Government Shutdown: React, Communicate, Control

Small Business Is Open for Business During Government ShutdownSmall organizations are at extra risk during the government shutdown – you already know that. But what can you do?

1. Keep your fears at home.

Your employees need concrete information and clear communications. But don’t add to their burden by discussing your fears.

2. Grab control where you can.

A big part of this problem is the lack of control we all feel. Reduce your stress by taking control of what you can. Look for those things in your organization which you can change to help you manage through this tough spot and take action.

3. Talk to your staff.

Clear communications are critical. What are you going to do which affects them?  Tell them now.

What ideas – such as profit improvement or cost control – do you need?  Ask for everyone’s help.

4. Make decisions and execute.

Do you need to stop paying everyone on a government contract and support staff until there is work again? Do so with a clear communication. Talk about their value and how you want to retain them. Be clear on what you must do now to save the company until the return of work. Keep the communications regular once you have send everyone home on unpaid leave.

Are you in retail or otherwise facing a significant loss of business? Decide whether you need to cut hours across the board, close one day a week, reduce employee hours, or reduce employee numbers. Then take the action and clearly explain it to all employees.

More information on unemployment benefits during this time: http://www.vec.virginia.gov/

Don’t dither. Don’t play favorites.

5. Keep politics out.

Whatever your politics and how you feel about this shutdown, keep your comments and communications focused on your business and its future. You and your staff may or may not agree politically but do not add that emotional content to your communications. It will reduce their effectiveness.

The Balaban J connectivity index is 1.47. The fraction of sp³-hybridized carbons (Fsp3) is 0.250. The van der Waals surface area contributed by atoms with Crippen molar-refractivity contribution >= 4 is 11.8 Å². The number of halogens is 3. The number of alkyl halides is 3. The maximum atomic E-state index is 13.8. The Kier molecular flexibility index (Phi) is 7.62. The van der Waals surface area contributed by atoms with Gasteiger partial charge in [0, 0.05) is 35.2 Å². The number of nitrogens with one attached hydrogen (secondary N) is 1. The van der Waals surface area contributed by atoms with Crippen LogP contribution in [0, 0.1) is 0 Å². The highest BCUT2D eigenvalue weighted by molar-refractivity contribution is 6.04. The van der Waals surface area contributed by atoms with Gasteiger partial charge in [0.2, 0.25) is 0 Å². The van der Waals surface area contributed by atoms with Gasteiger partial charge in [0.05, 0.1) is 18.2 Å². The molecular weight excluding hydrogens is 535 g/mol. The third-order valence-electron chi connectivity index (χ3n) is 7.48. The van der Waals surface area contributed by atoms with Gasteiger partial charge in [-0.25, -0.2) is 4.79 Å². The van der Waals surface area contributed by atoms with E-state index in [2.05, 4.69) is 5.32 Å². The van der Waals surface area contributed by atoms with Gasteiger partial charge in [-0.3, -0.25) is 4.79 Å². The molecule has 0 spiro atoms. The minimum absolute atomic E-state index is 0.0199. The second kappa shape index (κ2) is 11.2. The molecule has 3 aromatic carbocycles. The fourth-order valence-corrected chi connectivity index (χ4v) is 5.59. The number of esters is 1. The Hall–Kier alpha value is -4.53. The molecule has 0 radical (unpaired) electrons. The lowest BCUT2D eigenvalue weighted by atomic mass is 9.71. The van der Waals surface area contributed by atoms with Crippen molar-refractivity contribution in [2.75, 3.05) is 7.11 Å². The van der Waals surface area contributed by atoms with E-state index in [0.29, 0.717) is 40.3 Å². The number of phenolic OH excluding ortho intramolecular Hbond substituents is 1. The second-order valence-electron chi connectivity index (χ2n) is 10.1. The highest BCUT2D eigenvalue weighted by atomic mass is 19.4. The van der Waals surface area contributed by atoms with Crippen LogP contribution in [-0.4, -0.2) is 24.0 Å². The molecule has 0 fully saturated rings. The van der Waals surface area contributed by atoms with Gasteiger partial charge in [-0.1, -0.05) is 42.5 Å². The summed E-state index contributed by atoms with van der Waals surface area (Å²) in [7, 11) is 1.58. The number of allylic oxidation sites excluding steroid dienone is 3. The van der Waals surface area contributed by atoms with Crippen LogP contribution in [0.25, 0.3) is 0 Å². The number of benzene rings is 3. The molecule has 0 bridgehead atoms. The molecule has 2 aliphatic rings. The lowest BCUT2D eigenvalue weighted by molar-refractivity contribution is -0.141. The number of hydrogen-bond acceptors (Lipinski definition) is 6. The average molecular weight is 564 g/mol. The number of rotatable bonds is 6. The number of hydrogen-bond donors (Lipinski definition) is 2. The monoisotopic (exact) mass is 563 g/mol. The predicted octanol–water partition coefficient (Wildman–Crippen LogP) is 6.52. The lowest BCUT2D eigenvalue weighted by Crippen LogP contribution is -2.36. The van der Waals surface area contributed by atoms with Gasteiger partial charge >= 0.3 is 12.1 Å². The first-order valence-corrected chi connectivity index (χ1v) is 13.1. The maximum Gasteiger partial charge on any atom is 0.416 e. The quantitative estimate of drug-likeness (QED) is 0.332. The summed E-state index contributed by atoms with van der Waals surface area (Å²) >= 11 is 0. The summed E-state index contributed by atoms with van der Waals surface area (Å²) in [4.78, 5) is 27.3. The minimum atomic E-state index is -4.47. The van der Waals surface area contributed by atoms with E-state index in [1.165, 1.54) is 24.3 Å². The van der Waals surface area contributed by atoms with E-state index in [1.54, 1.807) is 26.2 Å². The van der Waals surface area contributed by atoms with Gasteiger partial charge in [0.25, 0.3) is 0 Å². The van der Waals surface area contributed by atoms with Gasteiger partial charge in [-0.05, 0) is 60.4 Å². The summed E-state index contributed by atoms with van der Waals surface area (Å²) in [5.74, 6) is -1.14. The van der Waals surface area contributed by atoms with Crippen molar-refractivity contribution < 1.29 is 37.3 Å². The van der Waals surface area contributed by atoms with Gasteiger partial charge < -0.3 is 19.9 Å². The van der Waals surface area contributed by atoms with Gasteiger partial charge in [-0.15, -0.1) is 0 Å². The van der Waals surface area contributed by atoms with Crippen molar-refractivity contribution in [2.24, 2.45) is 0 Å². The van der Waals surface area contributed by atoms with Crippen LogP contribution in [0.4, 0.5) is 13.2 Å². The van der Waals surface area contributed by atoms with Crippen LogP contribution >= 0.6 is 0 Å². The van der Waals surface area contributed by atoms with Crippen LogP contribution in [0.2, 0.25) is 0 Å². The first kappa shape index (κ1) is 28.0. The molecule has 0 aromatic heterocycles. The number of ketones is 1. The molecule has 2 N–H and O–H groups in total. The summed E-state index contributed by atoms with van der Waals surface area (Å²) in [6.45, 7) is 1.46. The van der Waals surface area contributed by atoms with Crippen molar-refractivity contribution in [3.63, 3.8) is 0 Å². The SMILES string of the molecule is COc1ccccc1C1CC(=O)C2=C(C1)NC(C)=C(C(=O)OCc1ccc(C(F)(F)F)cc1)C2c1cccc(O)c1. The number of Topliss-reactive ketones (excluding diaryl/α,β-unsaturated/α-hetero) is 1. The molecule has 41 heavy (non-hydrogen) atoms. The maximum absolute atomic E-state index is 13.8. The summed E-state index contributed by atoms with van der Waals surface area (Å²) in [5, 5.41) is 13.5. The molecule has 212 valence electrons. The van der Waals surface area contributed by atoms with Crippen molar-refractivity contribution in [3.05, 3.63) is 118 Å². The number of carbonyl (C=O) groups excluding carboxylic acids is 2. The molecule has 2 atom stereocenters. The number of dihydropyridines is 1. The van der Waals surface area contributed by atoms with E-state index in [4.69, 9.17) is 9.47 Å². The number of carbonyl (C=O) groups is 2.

Taking corrective actions now is your best focus. It will help you feel more in control. It can help focus your staff on creating ways to improve the company.  Act to protect your organization’s future.

Clear, regular communications are vital to keeping your people actively engaged with the company and to retaining those you need.

Patricia A. Frame is an experienced management consultant, HR executive, speaker, and author on human capital issues. She is known for her ability to address organizational goals and issues effectively and to create human resource management practices which support these goals without excessive administrivia. Patricia has advised executives and boards on a wide range of human capital and strategic planning issues. She has expertise in organization development, talent management, process restructuring, compensation, and training. She has worked with technology-based companies, government contractors, non-profits, associations, and retail operations. She advises small to mid-size organizations on ways to succeed and to help their employees thrive. Ms. Frame has given seminars for SBDC in recent years on the basic processes of HR management. Additionally, she generously provides one-to-one HR counseling once a month through Alexandria SBDC.

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